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Matthew E. May

Quality Insider

Eight Stupid Things Managers Do to Mess Up Their Companies

What, me manage?

Published: Wednesday, July 18, 2012 - 10:39

In a business climate where only the best companies survive and thrive, one thing is clear: You must avoid the stupid stuff. You must eliminate the things that leave customers and employees scratching their heads, frustrated, and mystified.

The problem is that every company, no matter what size, battles to some degree a central tension: people with ideas on how to make things better and hidden obstacles that keep those positive changes from actually happening.

In his recent book How Excellent Companies Avoid Dumb Things (Palgrave Macmillan, 2012), Neil Smith distills down what he’s learned by working in exemplary companies into a list of the key barriers that are holding back even the world’s best organizations. According to Smith, the following eight things are the typical barriers to desirable attributes of growth, efficiency, simplicity, and profitability.

1. Avoiding controversy. Controversial ideas exist and are left unresolved because dealing with them would cause too much disruption. Politics, personalities, alliances, and appearances all contribute to making ideas controversial.

2. Using time poorly. Even in organizations where people are very busy and long days are the norm, employees use their time very badly. There are three aspects to this barrier: the lack of time, the use of time, and the value of time.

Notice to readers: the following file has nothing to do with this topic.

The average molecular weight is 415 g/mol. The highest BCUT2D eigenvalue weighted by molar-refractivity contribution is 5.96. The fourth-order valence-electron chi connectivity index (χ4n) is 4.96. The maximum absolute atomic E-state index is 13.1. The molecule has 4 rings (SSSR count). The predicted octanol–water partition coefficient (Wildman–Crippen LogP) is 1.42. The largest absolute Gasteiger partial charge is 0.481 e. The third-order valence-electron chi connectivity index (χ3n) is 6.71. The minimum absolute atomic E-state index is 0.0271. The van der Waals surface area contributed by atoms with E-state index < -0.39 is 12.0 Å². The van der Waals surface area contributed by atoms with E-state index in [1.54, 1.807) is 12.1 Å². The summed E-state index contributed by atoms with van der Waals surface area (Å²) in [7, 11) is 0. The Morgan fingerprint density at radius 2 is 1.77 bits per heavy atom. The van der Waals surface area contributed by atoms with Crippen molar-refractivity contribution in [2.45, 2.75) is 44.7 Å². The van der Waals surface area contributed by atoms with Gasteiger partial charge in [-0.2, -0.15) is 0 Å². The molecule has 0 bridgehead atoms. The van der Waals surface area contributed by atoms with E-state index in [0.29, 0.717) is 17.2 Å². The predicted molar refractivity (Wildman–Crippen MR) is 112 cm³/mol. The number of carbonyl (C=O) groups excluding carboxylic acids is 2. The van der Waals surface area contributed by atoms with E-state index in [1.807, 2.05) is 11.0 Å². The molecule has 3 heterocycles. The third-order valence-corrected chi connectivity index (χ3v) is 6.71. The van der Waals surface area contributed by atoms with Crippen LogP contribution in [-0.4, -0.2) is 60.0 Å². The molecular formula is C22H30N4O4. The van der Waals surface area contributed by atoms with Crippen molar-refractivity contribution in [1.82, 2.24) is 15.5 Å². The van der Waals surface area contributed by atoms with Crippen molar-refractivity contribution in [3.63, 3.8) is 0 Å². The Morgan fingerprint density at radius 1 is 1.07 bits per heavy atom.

3. Resisting change. The most human and pervasive of the eight barriers, this involves resisting the impulse to remain creatures of habit and complacency. People fear change because it is about the unknown.

4. Erecting organizational silos. These silos, or departments, within a company are necessary evils, providing structure and accountability. But they also prevent the onward flow of information, focus, and control.

5. Committing “ideacide.” Many good ideas are shot down not for perceived lack of merit but because a manager feels threatened by the idea in some way. Employees are generally powerless in these situations. The result? Employees are frustrated, and good ideas are never put to the test.

6. Making decisions based on bad data and assumptions. Information can be incorrect, outdated, or difficult to obtain. Assumptions are made when data are nonexistent or haven’t been calculated. Decisions made using assumptions or incorrect information will always yield poor results.

7. Ignoring size, scale, and scope. A great challenge for many companies is managing the economies related to smaller and less profitable customers or transactions. Companies ignore or don’t think about the potential effect of even simple size-based changes in the way they conduct business.

8. Ignoring process. Existing processes can prevent great ideas from being implemented even if people are advocating for change. The problem is that there is no process to change processes. The issues that need to be solved often aren’t complex, but resolving them without a process in place to do so can be very complex.


Smith says he’s never worked with a company that didn’t have all eight barriers present. Which raises the obvious question: Why is that?